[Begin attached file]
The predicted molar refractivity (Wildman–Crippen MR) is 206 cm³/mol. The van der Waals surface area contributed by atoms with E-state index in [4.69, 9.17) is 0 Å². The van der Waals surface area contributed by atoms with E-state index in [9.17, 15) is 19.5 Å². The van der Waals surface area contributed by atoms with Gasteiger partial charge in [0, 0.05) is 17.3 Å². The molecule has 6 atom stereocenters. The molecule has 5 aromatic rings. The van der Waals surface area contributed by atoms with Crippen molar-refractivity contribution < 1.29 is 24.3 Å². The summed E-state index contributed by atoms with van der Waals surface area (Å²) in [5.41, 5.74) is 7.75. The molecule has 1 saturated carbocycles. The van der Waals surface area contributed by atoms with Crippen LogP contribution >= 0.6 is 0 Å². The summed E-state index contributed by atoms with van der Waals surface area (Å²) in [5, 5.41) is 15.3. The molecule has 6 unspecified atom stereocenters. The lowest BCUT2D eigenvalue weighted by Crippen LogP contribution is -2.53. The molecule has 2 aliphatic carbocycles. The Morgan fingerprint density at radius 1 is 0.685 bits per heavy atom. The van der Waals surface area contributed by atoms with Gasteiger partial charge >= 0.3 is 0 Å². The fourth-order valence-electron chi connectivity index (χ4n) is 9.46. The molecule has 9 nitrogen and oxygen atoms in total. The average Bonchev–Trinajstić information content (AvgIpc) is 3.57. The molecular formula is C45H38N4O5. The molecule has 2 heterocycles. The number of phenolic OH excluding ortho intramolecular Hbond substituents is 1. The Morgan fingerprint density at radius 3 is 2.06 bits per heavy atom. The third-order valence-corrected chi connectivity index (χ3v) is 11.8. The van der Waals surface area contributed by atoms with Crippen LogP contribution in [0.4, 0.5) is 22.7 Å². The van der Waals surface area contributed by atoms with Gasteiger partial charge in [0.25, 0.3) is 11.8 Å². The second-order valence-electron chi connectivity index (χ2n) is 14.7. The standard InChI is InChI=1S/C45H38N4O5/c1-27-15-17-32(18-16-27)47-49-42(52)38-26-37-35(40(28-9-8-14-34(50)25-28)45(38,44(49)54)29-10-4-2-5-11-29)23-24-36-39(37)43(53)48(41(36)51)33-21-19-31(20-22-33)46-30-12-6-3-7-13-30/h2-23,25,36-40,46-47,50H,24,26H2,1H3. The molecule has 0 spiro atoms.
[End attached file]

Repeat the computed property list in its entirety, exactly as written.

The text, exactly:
The predicted molar refractivity (Wildman–Crippen MR) is 206 cm³/mol. The van der Waals surface area contributed by atoms with E-state index in [4.69, 9.17) is 0 Å². The van der Waals surface area contributed by atoms with E-state index in [9.17, 15) is 19.5 Å². The van der Waals surface area contributed by atoms with Gasteiger partial charge in [0, 0.05) is 17.3 Å². The molecule has 6 atom stereocenters. The molecule has 5 aromatic rings. The van der Waals surface area contributed by atoms with Crippen molar-refractivity contribution < 1.29 is 24.3 Å². The summed E-state index contributed by atoms with van der Waals surface area (Å²) in [5.41, 5.74) is 7.75. The molecule has 1 saturated carbocycles. The van der Waals surface area contributed by atoms with Crippen LogP contribution >= 0.6 is 0 Å². The summed E-state index contributed by atoms with van der Waals surface area (Å²) in [5, 5.41) is 15.3. The molecule has 6 unspecified atom stereocenters. The lowest BCUT2D eigenvalue weighted by Crippen LogP contribution is -2.53. The molecule has 2 aliphatic carbocycles. The Morgan fingerprint density at radius 1 is 0.685 bits per heavy atom. The van der Waals surface area contributed by atoms with Gasteiger partial charge >= 0.3 is 0 Å². The fourth-order valence-electron chi connectivity index (χ4n) is 9.46. The molecule has 9 nitrogen and oxygen atoms in total. The average Bonchev–Trinajstić information content (AvgIpc) is 3.57. The molecular formula is C45H38N4O5. The molecule has 2 heterocycles. The number of phenolic OH excluding ortho intramolecular Hbond substituents is 1. The Morgan fingerprint density at radius 3 is 2.06 bits per heavy atom. The third-order valence-corrected chi connectivity index (χ3v) is 11.8. The van der Waals surface area contributed by atoms with Crippen LogP contribution in [0.4, 0.5) is 22.7 Å². The van der Waals surface area contributed by atoms with Gasteiger partial charge in [0.25, 0.3) is 11.8 Å². The second-order valence-electron chi connectivity index (χ2n) is 14.7. The standard InChI is InChI=1S/C45H38N4O5/c1-27-15-17-32(18-16-27)47-49-42(52)38-26-37-35(40(28-9-8-14-34(50)25-28)45(38,44(49)54)29-10-4-2-5-11-29)23-24-36-39(37)43(53)48(41(36)51)33-21-19-31(20-22-33)46-30-12-6-3-7-13-30/h2-23,25,36-40,46-47,50H,24,26H2,1H3. The molecule has 0 spiro atoms.